US President Barack Obama has warned Congress “people will lose their jobs” if deep budget cuts are allowed to take effect next week.
Mr Obama said $85bn (£55bn) in cuts was a harmful, “meat-cleaver approach” to deficit reduction, as he stood with emergency workers at the White House.
He also offered targeted spending cuts, supporting a proposal similar to that outlined by Senate Democrats last week.
Mr Obama has just returned from a three-day golf trip in Florida.
Over the weekend, the president played a round with Tiger Woods.
‘Blocking tax reform’
Mr Obama said the deep, across-the-board spending cuts had originally been designed because they were so unattractive and unappealing that they would spur politicians to work together.
The president said: “These cuts are not smart, they are not fair, they will hurt the economy. This is not an abstraction. People will lose their jobs.”
Mr Obama said that while he was open to cutting back on unsuccessful or unnecessary government programmes, he accused Republicans of “ideological rigidity” for opposing tax increases.
He proposed closing some tax loopholes to increase revenue, and backed a budget plan put together by Senate Democrats last week.
Congressional Republicans have given a frosty reception to the Senate proposal.
They point out that Mr Obama already won a revenue increase in the new year, when Congress allowed taxes to rise on families making more than $450,000 annually.
Democrats have suggested increasing revenues by closing some tax loopholes, including tax breaks for the oil and natural gas industry, for businesses that have outsourced labour and ensuring millionaires pay a tax rate of at least 30%.
The Democratic plan does not include any changes to costly federal programmes such as Medicare and Social Security.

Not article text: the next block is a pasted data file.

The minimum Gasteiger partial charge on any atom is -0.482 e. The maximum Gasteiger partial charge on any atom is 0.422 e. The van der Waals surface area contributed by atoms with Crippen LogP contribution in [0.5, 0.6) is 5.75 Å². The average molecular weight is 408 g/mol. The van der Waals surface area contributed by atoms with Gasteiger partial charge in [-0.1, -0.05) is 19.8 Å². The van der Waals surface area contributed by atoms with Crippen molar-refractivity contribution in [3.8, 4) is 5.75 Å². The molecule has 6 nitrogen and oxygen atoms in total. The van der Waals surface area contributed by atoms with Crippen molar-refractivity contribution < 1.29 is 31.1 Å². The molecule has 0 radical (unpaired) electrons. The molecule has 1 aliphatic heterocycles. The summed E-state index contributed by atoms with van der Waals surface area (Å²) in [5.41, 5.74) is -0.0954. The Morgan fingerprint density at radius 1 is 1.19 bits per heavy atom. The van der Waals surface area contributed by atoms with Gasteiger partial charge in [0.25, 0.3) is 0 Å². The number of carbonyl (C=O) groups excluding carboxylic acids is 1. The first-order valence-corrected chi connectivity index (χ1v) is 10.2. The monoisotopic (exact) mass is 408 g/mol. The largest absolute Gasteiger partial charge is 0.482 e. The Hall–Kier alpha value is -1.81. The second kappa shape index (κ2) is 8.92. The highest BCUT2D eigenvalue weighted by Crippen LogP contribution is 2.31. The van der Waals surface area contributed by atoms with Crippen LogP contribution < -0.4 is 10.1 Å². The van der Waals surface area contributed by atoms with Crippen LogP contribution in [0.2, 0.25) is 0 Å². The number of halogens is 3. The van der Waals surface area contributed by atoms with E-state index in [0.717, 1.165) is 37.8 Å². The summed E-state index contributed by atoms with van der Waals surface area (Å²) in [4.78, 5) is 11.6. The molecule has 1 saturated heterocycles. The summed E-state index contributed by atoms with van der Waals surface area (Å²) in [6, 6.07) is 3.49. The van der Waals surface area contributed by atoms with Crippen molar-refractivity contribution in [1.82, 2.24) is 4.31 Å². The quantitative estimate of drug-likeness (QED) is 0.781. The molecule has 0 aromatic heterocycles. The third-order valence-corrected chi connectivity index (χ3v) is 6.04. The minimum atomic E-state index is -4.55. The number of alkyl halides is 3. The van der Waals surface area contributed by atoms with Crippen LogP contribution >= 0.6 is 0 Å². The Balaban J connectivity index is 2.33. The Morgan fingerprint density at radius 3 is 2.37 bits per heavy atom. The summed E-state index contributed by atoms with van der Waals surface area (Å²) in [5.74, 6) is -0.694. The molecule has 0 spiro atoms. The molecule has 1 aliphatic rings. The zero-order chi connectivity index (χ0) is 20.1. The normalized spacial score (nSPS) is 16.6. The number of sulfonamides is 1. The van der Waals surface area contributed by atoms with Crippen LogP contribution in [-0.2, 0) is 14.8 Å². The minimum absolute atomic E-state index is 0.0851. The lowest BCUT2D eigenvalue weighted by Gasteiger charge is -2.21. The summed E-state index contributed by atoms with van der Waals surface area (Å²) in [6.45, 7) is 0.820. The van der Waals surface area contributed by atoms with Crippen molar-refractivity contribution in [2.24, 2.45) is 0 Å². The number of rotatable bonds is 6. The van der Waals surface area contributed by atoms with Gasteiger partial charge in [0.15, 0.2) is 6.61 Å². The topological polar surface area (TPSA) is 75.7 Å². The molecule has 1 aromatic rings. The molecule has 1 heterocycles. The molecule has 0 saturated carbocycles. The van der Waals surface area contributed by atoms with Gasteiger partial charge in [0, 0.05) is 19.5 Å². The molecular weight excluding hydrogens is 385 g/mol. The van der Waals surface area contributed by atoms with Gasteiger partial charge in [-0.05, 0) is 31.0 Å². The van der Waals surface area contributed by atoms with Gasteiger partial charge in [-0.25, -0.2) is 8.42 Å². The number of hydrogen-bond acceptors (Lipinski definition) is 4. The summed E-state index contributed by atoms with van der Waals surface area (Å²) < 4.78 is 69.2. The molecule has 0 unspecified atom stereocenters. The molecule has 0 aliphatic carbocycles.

Many Republicans have supported the idea of closing some loopholes, but they say the changes should be part of a broader overhaul of the tax code, not a way to plug spending gaps.
The “sequester” was originally due to take effect on 1 January, along with a series of other measures known as the fiscal cliff.
But, amid dire warnings that the package of across-the-board spending cuts and tax increases could tip the US back into recession, lawmakers pushed back the spending cuts by two months, saying it would give them time to shape a larger budget deal.
But little progress on such a plan has been seen in recent weeks.
Also on Tuesday, a bipartisan proposal from the co-chairs of a deficit-reduction committee recommended the government find savings of $2.4tn over the next 10 years.
In December, the Congressional Research Service said the budget deficit as a percentage of gross domestic product (GDP) had not been so high since just after the end of World War II.
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